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This article in CS

  1. Vol. 48 No. 1, p. 1-13
     
    Received: Sept 27, 2007


    * Corresponding author(s): nltaylor@uky.edu
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doi:10.2135/cropsci2007.08.0446

A Century of Clover Breeding Developments in the United States

  1. Norman L. Taylor *
  1. Dep. Plant and Soil Sciences, Univ. of Kentucky-Lexington, KY, Kentucky Agric. Exp. Stn., Lexington, KY, 40546

Abstract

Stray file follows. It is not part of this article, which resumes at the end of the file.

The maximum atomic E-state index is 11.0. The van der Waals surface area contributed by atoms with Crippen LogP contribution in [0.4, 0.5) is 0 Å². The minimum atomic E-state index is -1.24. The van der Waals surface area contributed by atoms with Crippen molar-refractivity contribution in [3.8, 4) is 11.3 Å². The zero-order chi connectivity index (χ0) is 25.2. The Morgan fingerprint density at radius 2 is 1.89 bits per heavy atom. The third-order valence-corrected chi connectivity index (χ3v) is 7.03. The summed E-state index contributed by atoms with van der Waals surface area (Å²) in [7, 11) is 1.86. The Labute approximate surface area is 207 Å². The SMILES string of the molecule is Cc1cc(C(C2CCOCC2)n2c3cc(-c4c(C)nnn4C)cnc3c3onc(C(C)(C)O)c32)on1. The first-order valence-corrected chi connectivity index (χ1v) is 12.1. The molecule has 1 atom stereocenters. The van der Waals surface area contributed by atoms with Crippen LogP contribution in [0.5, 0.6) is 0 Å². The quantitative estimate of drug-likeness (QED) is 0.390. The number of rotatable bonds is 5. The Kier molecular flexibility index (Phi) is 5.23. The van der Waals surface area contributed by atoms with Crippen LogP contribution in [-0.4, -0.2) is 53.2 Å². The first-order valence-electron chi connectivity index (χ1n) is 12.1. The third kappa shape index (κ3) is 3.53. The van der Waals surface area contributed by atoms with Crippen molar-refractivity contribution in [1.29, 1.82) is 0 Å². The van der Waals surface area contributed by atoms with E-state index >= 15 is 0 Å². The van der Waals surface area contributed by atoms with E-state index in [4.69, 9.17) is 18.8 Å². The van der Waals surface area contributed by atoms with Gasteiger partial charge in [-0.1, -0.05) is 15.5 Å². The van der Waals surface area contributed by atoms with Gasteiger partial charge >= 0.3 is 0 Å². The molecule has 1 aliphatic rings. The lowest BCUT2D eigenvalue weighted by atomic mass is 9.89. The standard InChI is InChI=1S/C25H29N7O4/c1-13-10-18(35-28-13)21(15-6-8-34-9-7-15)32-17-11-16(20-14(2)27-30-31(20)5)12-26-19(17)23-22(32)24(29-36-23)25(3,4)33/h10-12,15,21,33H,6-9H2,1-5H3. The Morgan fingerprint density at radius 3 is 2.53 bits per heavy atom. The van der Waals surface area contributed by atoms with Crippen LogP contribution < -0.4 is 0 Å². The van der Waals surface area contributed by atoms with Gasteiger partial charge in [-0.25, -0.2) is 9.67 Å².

The perennial clovers, red (Trifolium pratense L.) and white clover (T. repens L.), have been important legumes for livestock feeding in the United States during the past century, particularly in the eastern United States. Recently, sustainable agriculture, organic farming, integrated crop–livestock systems, and high nitrogen prices have stimulated interest in forage legumes. This paper describes the present status of clover improvement programs—their objectives, successes, short falls, and challenges for the future. One goal of most clover breeding programs is increased persistence (longevity of individual plants) because of its association with general adaptability and yield. Persistence, which limits life of clovers to about three to four years, is largely governed by programmed senescence but can be influenced somewhat by breeding for general adaptation to the area of use. New, more-adapted red clover cultivars have been bred in Wisconsin for use in the northern states, in Kentucky for the middle states, and in Florida for the southern states. For white clover, researchers in several states in the southeast have cooperated in the development of improved cultivars. The unique qualities of these improved species along with high seedling vigor, ease of establishment, and general competitiveness ensure that red and white clover will continue to be the major forage legumes of the United States and justify continued breeding efforts.

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